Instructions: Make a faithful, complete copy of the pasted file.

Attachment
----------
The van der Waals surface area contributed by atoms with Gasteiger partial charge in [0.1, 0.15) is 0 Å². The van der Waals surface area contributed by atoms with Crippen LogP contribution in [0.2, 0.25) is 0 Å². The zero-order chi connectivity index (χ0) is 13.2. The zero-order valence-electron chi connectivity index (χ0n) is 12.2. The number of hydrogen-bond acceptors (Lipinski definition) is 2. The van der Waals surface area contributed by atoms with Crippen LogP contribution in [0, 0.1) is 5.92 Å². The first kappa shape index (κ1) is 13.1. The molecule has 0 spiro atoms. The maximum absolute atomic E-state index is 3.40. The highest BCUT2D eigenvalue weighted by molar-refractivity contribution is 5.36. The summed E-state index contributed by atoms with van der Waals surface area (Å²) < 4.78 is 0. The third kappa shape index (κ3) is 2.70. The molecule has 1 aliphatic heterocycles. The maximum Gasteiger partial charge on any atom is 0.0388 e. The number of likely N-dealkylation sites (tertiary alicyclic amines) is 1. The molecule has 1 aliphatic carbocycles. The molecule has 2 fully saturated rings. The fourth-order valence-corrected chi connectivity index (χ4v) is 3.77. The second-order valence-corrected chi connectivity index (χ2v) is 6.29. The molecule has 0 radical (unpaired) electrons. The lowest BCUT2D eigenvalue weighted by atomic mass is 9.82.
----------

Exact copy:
The van der Waals surface area contributed by atoms with Gasteiger partial charge in [0.1, 0.15) is 0 Å². The van der Waals surface area contributed by atoms with Crippen LogP contribution in [0.2, 0.25) is 0 Å². The zero-order chi connectivity index (χ0) is 13.2. The zero-order valence-electron chi connectivity index (χ0n) is 12.2. The number of hydrogen-bond acceptors (Lipinski definition) is 2. The van der Waals surface area contributed by atoms with Crippen LogP contribution in [0, 0.1) is 5.92 Å². The first kappa shape index (κ1) is 13.1. The molecule has 0 spiro atoms. The maximum absolute atomic E-state index is 3.40. The highest BCUT2D eigenvalue weighted by molar-refractivity contribution is 5.36. The summed E-state index contributed by atoms with van der Waals surface area (Å²) < 4.78 is 0. The third kappa shape index (κ3) is 2.70. The molecule has 1 aliphatic heterocycles. The maximum Gasteiger partial charge on any atom is 0.0388 e. The number of likely N-dealkylation sites (tertiary alicyclic amines) is 1. The molecule has 1 aliphatic carbocycles. The molecule has 2 fully saturated rings. The fourth-order valence-corrected chi connectivity index (χ4v) is 3.77. The second-order valence-corrected chi connectivity index (χ2v) is 6.29. The molecule has 0 radical (unpaired) electrons. The lowest BCUT2D eigenvalue weighted by atomic mass is 9.82.